Francis Bacon was not only one of the greatest writers, but also a great English statesman, philosopher and politician. The great classical poet Alexander Pope regarded him as “the wisest, the brightest and the meanest of mankind”.
Bacon is the Father of English essay. His essays are famous for their wit and aphoristic style. Most of the lines from his essays have always been acclaimed as immortal quotes. For example, we may take the following lines that have become proverbs:
Revenge is a kind of wild justice; which the more man's nature runs to, the more ought law to weed it out.
Wivesare young men's mistresses, companions for middle age, and old men's nurses.
In charity there is no excess.
Read not to contradict and confute; nor to believe and take for granted; nor to find talk and discourse; but to weigh and consider.
Some books are to be tasted, others to be swallowed, and some few to be chewed and digested: that is, somebooks are to be read only in parts, others to be read, but not curiously, and some few to be read wholly, and with diligence and attention.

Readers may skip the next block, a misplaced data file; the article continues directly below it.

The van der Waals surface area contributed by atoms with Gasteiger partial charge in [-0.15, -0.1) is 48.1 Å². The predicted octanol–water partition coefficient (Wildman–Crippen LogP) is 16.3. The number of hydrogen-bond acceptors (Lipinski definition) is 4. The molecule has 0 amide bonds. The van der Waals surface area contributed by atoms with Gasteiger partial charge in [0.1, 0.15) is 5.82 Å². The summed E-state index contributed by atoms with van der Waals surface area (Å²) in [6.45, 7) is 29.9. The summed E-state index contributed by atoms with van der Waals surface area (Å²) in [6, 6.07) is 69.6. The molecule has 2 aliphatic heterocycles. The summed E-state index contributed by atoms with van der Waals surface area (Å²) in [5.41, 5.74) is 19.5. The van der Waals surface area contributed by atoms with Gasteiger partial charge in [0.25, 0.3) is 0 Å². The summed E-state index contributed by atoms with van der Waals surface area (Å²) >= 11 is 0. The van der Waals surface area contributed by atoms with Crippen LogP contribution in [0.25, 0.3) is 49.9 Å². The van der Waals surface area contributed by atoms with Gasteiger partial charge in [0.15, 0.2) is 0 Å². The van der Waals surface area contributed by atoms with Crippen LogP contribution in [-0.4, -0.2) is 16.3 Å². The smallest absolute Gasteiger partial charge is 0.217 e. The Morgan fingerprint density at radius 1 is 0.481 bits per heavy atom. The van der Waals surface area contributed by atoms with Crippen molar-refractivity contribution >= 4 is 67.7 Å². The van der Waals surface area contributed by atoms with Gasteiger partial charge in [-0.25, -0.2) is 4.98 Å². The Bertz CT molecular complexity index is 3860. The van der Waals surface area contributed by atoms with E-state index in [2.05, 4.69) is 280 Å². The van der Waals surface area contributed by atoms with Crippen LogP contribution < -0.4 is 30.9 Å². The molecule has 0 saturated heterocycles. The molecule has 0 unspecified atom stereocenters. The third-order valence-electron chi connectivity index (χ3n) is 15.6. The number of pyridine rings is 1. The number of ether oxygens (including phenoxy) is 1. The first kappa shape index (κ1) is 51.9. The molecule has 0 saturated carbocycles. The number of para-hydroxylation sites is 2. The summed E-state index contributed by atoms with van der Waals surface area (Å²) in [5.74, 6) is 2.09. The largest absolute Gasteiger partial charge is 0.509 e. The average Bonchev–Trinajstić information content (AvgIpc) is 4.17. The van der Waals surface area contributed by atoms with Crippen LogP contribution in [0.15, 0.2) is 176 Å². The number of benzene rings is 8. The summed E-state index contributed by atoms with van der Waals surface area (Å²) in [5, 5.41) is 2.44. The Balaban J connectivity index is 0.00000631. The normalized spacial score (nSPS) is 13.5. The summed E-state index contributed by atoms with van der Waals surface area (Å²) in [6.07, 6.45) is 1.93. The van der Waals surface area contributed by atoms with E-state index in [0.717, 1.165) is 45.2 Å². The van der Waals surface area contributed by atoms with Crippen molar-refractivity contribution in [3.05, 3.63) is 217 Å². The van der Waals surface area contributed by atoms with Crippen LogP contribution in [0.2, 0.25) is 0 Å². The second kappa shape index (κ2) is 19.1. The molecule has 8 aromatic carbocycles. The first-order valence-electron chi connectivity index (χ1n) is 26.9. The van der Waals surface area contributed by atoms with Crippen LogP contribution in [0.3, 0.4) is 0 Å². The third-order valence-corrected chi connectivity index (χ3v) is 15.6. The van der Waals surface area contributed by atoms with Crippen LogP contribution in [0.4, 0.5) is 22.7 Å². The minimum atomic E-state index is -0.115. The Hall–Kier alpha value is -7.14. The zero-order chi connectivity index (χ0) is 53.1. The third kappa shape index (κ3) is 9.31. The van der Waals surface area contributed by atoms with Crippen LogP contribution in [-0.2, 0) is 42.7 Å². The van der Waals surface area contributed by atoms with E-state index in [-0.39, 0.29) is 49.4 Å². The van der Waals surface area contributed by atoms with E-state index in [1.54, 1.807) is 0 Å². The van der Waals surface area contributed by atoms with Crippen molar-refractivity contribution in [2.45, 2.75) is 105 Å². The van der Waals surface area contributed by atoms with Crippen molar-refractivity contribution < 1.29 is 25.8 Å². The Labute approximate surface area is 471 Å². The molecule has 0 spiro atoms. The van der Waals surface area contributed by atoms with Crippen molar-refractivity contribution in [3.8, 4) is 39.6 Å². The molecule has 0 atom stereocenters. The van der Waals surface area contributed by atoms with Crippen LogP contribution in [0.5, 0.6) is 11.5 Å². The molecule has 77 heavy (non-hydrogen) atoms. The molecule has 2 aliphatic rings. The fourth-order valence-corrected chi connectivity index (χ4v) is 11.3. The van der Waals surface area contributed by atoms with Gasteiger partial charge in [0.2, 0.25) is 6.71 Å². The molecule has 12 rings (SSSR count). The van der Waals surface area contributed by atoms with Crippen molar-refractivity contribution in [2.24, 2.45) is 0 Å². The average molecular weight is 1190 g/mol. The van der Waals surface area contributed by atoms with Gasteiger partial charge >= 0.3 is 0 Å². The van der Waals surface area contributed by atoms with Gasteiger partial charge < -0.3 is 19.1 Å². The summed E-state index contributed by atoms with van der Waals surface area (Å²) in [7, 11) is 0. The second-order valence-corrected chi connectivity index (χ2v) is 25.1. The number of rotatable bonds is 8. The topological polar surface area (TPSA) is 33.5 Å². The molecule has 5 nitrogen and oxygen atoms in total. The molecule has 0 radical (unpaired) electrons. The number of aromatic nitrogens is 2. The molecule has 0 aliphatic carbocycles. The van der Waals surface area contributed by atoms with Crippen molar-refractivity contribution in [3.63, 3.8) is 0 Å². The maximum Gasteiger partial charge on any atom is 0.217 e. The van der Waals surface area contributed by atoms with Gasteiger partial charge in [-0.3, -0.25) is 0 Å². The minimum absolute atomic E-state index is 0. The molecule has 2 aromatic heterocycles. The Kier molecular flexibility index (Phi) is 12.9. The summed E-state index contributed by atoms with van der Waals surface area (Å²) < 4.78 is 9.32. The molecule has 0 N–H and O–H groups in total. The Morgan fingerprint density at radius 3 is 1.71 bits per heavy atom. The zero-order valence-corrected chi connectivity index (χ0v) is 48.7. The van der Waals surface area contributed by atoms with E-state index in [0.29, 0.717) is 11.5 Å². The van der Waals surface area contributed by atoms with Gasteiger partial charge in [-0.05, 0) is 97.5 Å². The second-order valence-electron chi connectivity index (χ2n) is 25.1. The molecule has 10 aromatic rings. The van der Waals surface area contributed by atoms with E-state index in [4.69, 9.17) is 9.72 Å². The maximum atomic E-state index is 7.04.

Reading maketh a full man, conference a ready man, and writing an exact man.
As we peruse the above quotes, we are are amazed by the fervor of his genius, and his mind’s deep fertilizing force.
Saintsbury rightly remaks that Bacon in his essays “dazzles and amuses”. The aphoristc quality of Bacon’s style has been universally praised.
Due to the qualities of proverbial expressions, Bacon has few rivals and no superiors in English. “Bacon’s prose style is an index of the emergence of modern world”(L.C.Knights).